Free «Crisis of Addiction» Essay
Substance abuse refers to an individual’s habit that entails a routine consumption of drugs in amounts and methods that are potentially harmful to him/her and/or other people. The addicts not only misuse illegal substances but also use prescribed/pharmaceutical drugs for non-medical purposes (Merrill, 2011). Examples of the most abused substances are alcohol, cannabis, opioids, cocaine, barbiturates, lorazepam, and diazepam among others. The mostly abused medical drugs are those that possess depressing effects. Substance abuse is a global problem that affects populations in many countries and thus intensive research regarding the issue ranging from its causes to its effects is conducted to facilitate the development of strategies to curb the vice.
At the global level, there are more than 100 million drug users in the world and the menace contributed to a rise in drug-related deaths from 53000 in 1990 to 127000 in 2013 (GDC, 2013). A study conducted in the United States in 2010 revealed that about 50% of the youthful 12-grade students had used illegal substances at least once in their lifetime while about 20% had smoked cigarettes (Johnston, O'Malley, Bachman, Schulenberg, 2011).
Many drug addicts get introduced to the habit through the sharing of drugs in a family or with friends. Families and communities which oppose the substance abuse not strongly enough make it easy for their members to adopt the habit. Children from low-income families, often characterized with low education levels, are prone to engage in the behavior. Parents who smoke and abuse alcohol expose their children to the same habit.
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The drug abuse intervention efforts cost governments and families of the victims a lot of money in their attempts to curb the vice and such initiatives include the medical programs (Owens, Barrett, Weiss, Washington, & Kronick, 2014). In the United States and other countries that have large numbers of prisoners convicted of drug offenses, their allowance incurs huge incarceration costs (Prieto, 2010). The menace also imposes direct costs such as reduced productivity of the affected society as well as premature deaths.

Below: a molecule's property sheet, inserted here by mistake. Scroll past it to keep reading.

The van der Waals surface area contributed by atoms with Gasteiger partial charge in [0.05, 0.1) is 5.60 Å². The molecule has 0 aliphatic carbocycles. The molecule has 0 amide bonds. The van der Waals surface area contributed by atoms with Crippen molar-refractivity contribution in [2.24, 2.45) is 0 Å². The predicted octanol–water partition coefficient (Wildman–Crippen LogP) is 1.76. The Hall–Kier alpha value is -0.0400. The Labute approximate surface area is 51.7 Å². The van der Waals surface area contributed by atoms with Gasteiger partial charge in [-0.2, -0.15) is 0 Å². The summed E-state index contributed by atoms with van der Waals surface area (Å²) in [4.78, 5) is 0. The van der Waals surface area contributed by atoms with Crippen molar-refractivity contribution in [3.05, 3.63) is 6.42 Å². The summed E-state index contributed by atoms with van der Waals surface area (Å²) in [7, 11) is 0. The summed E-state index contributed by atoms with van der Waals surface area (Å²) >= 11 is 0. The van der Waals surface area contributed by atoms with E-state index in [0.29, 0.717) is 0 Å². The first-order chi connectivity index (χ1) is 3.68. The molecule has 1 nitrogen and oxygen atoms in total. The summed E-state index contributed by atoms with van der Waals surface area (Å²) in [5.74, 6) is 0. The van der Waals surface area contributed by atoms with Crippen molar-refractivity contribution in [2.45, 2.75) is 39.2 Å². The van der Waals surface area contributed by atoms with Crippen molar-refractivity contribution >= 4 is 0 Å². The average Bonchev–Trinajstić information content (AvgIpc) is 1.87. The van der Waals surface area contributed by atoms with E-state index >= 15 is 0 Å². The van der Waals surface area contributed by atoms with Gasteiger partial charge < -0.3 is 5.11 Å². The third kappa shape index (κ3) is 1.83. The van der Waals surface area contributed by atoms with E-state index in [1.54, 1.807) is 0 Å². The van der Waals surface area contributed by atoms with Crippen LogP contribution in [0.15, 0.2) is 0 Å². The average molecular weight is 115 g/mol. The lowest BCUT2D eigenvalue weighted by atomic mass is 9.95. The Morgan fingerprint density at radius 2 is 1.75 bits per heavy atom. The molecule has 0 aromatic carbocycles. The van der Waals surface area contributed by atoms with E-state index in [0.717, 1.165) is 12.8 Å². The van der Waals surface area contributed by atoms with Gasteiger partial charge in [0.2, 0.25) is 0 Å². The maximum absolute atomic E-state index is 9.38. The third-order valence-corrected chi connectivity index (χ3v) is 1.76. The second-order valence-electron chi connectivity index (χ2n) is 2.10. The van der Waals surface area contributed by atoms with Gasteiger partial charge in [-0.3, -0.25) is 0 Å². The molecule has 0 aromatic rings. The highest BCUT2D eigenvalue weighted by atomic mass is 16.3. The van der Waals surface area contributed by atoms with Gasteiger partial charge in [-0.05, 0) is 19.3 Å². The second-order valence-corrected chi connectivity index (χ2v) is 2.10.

The persistent use of drugs leads to addiction/total psychological dependency, and the attempts to restrain the consumption have severe effects. The affected person develops a chronic illness that necessitates a strict intake of the substances by causing uncontrolled desire accompanied with complications. The drugs also interfere with feeding thus making the victims have weak bodies (Robison & Nestler, 2011).
The persistent use of illegal substances leads to impaired thinking that prompts individuals to engage in risky behaviors without considering the possible harm. For instance, an addict may dangerously cross the highway without observing the traffic flow. The drugs also can cause mental problems that degrade the morals of the victims and thus leading them to crime.
The psychological disturbance resulting from the abuse of drugs leads to the hopelessness that may drive an individual to suicidal thoughts. Drug-related deaths occur all over the world, and thus it is not advisable to ignore the problem. Substance abusers also develop antisocial behaviors that entail the disregard for the welfare of other people and in the long run, this leads to personality changes.
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The drug addicts live in denial that implies the presence of an inner reality that is resistant to external factors. This defense mechanism is called denial. It makes the drug abusers to fail to acknowledge that something bad has happened in their lives. Due to repression, the victims suppress the painful memories and thoughts in their minds, and they forget that they do something bad (Niolon, 2011). Intellectualization is one more defense mechanism that entails distancing oneself from his/her feelings, and thus the addicts discuss their painful experiences without having any emotional reactions to the issues. Additionally, the victims can project the problem by failing to admit their responsibility and instead blame the society for focusing on their behavior. The addicted people also fantasize their lives through the creation of the inner world that makes them focus on imaginations to keep themselves happy while escaping from the real life (Niolon, 2011).
In conclusion, drug abuse is a problem that affects not only the users but also their neighbors, families and the nation as a whole. It entails the consumption of illegal substances as well as pharmaceutical products. The problem emanates from the family setting as well as the friends of an individual, and it results in many deaths (The Global Burden of Disease, 2013). The financial implications regarding direct and indirect costs of the intervention measures place a burden on the families as well as the government. The drugs harm the users both physically and psychologically, and this leads to their engagement in crime, involvement in accidents, homicides, and suicide as well as the development of antisocial behavior among others. The victims use in various defense mechanisms such as repression, fantasy, intellectualization, projection, and denial among others.